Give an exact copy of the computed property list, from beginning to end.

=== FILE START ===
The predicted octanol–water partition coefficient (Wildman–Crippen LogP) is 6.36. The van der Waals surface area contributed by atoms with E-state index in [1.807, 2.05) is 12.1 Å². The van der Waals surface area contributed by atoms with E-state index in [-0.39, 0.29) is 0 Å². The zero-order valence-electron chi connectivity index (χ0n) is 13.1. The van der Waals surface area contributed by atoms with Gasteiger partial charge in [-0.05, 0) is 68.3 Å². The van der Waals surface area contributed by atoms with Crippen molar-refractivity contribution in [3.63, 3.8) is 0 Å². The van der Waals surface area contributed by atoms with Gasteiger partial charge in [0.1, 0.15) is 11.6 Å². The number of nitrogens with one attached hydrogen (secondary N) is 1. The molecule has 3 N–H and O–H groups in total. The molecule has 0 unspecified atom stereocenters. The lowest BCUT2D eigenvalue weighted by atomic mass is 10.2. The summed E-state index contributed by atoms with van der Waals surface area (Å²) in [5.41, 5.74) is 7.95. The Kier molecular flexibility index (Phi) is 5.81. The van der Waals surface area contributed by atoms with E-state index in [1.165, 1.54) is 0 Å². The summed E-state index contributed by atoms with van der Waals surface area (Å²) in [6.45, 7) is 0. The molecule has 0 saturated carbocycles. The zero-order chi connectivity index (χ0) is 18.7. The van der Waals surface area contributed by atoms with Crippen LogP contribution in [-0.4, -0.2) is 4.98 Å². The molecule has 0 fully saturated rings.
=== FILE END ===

The predicted octanol–water partition coefficient (Wildman–Crippen LogP) is 6.36. The van der Waals surface area contributed by atoms with E-state index in [1.807, 2.05) is 12.1 Å². The van der Waals surface area contributed by atoms with E-state index in [-0.39, 0.29) is 0 Å². The zero-order valence-electron chi connectivity index (χ0n) is 13.1. The van der Waals surface area contributed by atoms with Gasteiger partial charge in [-0.05, 0) is 68.3 Å². The van der Waals surface area contributed by atoms with Crippen molar-refractivity contribution in [3.63, 3.8) is 0 Å². The van der Waals surface area contributed by atoms with Gasteiger partial charge in [0.1, 0.15) is 11.6 Å². The number of nitrogens with one attached hydrogen (secondary N) is 1. The molecule has 3 N–H and O–H groups in total. The molecule has 0 unspecified atom stereocenters. The lowest BCUT2D eigenvalue weighted by atomic mass is 10.2. The summed E-state index contributed by atoms with van der Waals surface area (Å²) in [5.41, 5.74) is 7.95. The Kier molecular flexibility index (Phi) is 5.81. The van der Waals surface area contributed by atoms with E-state index in [1.165, 1.54) is 0 Å². The summed E-state index contributed by atoms with van der Waals surface area (Å²) in [6.45, 7) is 0. The molecule has 0 saturated carbocycles. The zero-order chi connectivity index (χ0) is 18.7. The van der Waals surface area contributed by atoms with Crippen LogP contribution in [-0.4, -0.2) is 4.98 Å². The molecule has 0 fully saturated rings.